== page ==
Thursday, December 5, 2013

A reporting collaboration with The Guardian

My story in today's Portland Press Herald explored a proposal by the conservative Maine Heritage Policy Center revive the economy of Maine's poorest county by exempting it from state income and sales taxes.

The story was part of a collaboration with the Guardian, the London-based international news organization, which had acquired internal documents from the State Policy Network, a conservative organization for which Maine Heritage and dozens of other state-level think tanks serve as franchises. The Guardian today wrote about the national strategy the documents revealed -- a follow-up to their stories yesterday and Monday on the closely-affiliated American Legislative Exchange Council (or ALEC) which SPN, Maine Heritage, and several Maine legislators are members of. The Texas Observer also filed this story on an SPN-related initiative in that state.

The Guardian version of my story can be found here, and even includes some of my photography - something I haven't done as much of since dialing back my foreign correspondent work a few years back.

The collaboration was an enjoyable experience -- the intersection of a local and national story -- which I hope we will find occasion to repeat.


  1. I really enjoyed this article. You did a wonderful job capturing some of the local people's feeling of the Heritage group's ideas. The quote: "If it were to pass, says Jonathan Reisman, an economist at the University of Maine Machias and an associate scholar at Maine Heritage, it would encourage entrepreneurial activity, creating wealth and solving the problems associated with poverty." is a perfect example of the so-called conservative/libertarian mindset which in reality is trickle down fairy dust fairy tale that has no basis in fact. The best quotes though were the last two: "There's always been this attitude that Washington County that we can't take care of ourselves. And here we are moving forward and this comes along."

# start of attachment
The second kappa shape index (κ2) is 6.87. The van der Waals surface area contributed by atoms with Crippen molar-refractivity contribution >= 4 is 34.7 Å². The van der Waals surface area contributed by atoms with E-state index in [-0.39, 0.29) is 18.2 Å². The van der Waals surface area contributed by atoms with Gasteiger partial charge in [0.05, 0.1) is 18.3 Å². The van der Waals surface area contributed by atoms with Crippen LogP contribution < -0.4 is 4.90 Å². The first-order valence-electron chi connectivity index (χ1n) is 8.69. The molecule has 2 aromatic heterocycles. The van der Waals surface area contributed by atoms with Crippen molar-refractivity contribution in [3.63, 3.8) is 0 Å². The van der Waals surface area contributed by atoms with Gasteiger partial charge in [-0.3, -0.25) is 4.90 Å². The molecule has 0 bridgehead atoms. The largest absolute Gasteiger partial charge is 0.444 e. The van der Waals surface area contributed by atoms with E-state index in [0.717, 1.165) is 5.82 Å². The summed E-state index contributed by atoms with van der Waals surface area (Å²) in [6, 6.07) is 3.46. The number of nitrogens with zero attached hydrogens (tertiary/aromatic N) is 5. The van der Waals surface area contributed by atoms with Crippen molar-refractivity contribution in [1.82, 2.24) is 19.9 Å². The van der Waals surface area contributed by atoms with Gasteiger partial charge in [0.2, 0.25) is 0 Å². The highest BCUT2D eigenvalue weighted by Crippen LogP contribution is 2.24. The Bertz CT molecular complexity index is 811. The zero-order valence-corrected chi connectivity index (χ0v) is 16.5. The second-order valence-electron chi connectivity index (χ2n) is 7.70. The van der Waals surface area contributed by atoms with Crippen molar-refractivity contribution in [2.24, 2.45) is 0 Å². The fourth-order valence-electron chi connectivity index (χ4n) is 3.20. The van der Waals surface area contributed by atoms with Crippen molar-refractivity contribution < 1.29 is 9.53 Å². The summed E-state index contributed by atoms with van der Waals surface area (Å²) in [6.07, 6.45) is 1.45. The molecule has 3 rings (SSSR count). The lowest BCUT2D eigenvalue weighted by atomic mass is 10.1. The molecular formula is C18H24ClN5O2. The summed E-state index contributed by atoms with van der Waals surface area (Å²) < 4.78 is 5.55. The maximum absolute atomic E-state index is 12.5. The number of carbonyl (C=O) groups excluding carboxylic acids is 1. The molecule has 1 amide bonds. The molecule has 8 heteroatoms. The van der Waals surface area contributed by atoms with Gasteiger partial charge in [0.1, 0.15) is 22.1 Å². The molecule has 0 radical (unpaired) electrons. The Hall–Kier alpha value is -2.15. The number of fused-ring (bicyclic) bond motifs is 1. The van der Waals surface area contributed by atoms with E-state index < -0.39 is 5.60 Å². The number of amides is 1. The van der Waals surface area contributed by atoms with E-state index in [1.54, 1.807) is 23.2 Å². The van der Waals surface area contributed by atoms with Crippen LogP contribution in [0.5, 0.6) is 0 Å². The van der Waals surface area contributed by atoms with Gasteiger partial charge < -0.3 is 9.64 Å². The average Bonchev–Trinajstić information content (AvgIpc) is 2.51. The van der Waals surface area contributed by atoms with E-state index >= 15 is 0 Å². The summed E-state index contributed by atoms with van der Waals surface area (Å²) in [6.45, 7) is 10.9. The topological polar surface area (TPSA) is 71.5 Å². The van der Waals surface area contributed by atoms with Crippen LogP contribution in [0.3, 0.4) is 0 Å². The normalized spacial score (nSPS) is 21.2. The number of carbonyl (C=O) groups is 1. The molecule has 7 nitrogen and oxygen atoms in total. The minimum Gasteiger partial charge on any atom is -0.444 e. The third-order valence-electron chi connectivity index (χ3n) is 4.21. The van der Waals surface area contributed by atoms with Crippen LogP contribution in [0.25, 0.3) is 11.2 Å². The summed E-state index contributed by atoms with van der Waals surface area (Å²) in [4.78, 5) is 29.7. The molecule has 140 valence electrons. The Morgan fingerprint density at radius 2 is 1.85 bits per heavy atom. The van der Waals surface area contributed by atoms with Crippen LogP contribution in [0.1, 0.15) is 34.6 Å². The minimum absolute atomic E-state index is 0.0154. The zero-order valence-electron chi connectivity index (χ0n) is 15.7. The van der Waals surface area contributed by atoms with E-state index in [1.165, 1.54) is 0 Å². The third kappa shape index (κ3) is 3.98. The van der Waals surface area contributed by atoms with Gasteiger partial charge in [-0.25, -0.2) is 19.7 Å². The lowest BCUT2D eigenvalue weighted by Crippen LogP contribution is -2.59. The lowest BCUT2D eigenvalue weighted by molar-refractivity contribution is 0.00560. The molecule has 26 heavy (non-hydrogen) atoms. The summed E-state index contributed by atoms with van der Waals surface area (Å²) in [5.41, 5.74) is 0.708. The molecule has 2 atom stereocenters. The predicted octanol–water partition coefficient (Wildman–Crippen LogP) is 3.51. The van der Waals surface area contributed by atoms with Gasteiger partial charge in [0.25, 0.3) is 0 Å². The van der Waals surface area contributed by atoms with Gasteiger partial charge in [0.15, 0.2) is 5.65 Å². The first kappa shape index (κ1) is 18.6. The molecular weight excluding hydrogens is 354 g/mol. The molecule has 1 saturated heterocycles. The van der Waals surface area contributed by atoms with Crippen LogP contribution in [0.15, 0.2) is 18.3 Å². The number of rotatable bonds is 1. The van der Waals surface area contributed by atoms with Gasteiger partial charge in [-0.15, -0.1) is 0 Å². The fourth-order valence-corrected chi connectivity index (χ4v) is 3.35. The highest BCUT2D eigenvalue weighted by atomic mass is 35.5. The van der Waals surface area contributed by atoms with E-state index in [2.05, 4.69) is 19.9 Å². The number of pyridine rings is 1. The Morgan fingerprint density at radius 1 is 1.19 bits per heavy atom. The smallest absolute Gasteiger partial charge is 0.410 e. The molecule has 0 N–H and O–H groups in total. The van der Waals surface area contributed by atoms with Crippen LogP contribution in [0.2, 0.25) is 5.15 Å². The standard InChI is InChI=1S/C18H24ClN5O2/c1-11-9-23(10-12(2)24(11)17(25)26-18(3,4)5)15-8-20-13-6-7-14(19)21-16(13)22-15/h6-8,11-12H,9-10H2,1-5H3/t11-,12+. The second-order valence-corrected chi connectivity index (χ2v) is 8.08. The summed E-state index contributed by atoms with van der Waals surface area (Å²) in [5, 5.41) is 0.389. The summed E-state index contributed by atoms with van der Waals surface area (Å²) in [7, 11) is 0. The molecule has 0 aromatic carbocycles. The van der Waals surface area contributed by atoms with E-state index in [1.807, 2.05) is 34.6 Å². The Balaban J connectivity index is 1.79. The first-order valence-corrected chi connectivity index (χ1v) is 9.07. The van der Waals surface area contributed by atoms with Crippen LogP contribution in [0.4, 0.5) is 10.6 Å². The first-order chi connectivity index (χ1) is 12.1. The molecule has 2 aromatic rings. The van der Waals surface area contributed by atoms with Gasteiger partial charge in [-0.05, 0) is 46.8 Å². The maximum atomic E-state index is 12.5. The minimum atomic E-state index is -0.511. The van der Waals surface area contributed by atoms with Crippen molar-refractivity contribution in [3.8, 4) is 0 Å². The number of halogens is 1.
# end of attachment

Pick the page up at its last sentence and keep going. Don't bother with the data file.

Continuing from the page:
"I'm not saying I'm against it," she adds with a smile, "but it is a little strange." From Jerry Bernier @aigberni

  2. I have long enjoyed visiting Washington Country, in fact, my first trip in 1976 as a high school student (from RI )in a resident program there made me ache to live in Maine until I finally did as an adult year many, many years later in 1998. Its natural beauty is stunning, and despite its financial poverty there is a rich caring community. Last summer, I returned to grad school to re-direct my professional path, and to my delight I began grad school in an intensive course, Ecological Perspectives of a Bioregion, based in Cobscook Bay. I allowed me to looked at Washington County from a deeper ecological perspective. In the course of writing a synthesis paper, I came across “Sound Science: Synthesizing Ecological and Socioeconomic Information about the Pugent Sound Ecosystem.” It was a report on a regional “science collaboration” in the Pacific Northwest for integrated ecosystem management that was primarily funded by NOAA. This transdisiplanary, systems thinking, sustainable ecosystem approach to the region is very impressive. Similar plans for the northeast have been on the drawing board but literally dead in the water for sometime. It struck me that Cobscook Bay in Washington County, rich in ecological resources, needs exactly this kind of process (before it is further compromised for the economic gain of outsiders). The coming together of scientists, social scientists and community stakeholders (as was done in the Pacific Northwest to create an integrated ecosystem management plan) to work together to agree on common values about what is important is critical. This is a real and very difficult –but doable – process. We cannot have it all, so to speak, and so communities best learn how to talk about the issues in our regions and collectively review community choices and make conscious decisions together. To NOT do this, means the entire bioregion remains at risk of losing control and management to outside corporate and/or political cannibals, at worse, but even domineering inside factions.
    I read your article and once more could not help but think of the many, many important ecological issues I was introduced to in Cobscook Bay last year (economically struggling families, farming families, fishing families, community-wide salmon restoration efforts, making wholeness in communities, educating children to engage in creating sustainable communities, engaging people in land stewardship of public lands, empowering a community to protect Rockweed, and more), and none are separate from the ecosystem that is Cobscook Bay. The ecosystem and an ecosystem analysis include the people in it. These are nested systems; in a sustainable world an economy serves the people within the constraints of the natural world.
    I wondered then, and more so now, what can be done to move real ecosystem synthesis forward in Cobscook Bay before the bioregion is grasped from the diversity of authentic stakeholders in Washington County, including native peoples. From Laura Sebastianelli @ wildaroundus at gmail dot com.